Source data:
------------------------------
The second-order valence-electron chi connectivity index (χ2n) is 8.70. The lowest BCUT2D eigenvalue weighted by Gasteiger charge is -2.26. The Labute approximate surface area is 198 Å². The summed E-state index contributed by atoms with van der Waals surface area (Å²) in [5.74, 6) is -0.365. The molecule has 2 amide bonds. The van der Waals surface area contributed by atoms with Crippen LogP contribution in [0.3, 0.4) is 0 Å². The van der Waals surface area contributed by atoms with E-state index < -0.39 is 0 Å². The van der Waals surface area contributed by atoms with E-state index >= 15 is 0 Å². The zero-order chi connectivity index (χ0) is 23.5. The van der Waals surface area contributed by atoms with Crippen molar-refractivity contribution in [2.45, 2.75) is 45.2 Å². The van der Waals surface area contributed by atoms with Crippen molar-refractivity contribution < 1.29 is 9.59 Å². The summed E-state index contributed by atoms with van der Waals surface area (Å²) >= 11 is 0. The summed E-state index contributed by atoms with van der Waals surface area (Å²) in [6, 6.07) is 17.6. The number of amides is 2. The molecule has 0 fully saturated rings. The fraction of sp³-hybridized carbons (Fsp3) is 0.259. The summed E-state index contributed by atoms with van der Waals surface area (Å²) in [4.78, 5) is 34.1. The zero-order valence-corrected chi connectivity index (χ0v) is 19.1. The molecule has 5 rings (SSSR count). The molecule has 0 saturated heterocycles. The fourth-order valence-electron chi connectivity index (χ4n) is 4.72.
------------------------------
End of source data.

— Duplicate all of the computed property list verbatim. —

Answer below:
The second-order valence-electron chi connectivity index (χ2n) is 8.70. The lowest BCUT2D eigenvalue weighted by Gasteiger charge is -2.26. The Labute approximate surface area is 198 Å². The summed E-state index contributed by atoms with van der Waals surface area (Å²) in [5.74, 6) is -0.365. The molecule has 2 amide bonds. The van der Waals surface area contributed by atoms with Crippen LogP contribution in [0.3, 0.4) is 0 Å². The van der Waals surface area contributed by atoms with E-state index < -0.39 is 0 Å². The van der Waals surface area contributed by atoms with E-state index >= 15 is 0 Å². The zero-order chi connectivity index (χ0) is 23.5. The van der Waals surface area contributed by atoms with Crippen molar-refractivity contribution in [2.45, 2.75) is 45.2 Å². The van der Waals surface area contributed by atoms with Crippen molar-refractivity contribution < 1.29 is 9.59 Å². The summed E-state index contributed by atoms with van der Waals surface area (Å²) >= 11 is 0. The summed E-state index contributed by atoms with van der Waals surface area (Å²) in [6, 6.07) is 17.6. The number of amides is 2. The molecule has 0 fully saturated rings. The fraction of sp³-hybridized carbons (Fsp3) is 0.259. The summed E-state index contributed by atoms with van der Waals surface area (Å²) in [4.78, 5) is 34.1. The zero-order valence-corrected chi connectivity index (χ0v) is 19.1. The molecule has 5 rings (SSSR count). The molecule has 0 saturated heterocycles. The fourth-order valence-electron chi connectivity index (χ4n) is 4.72.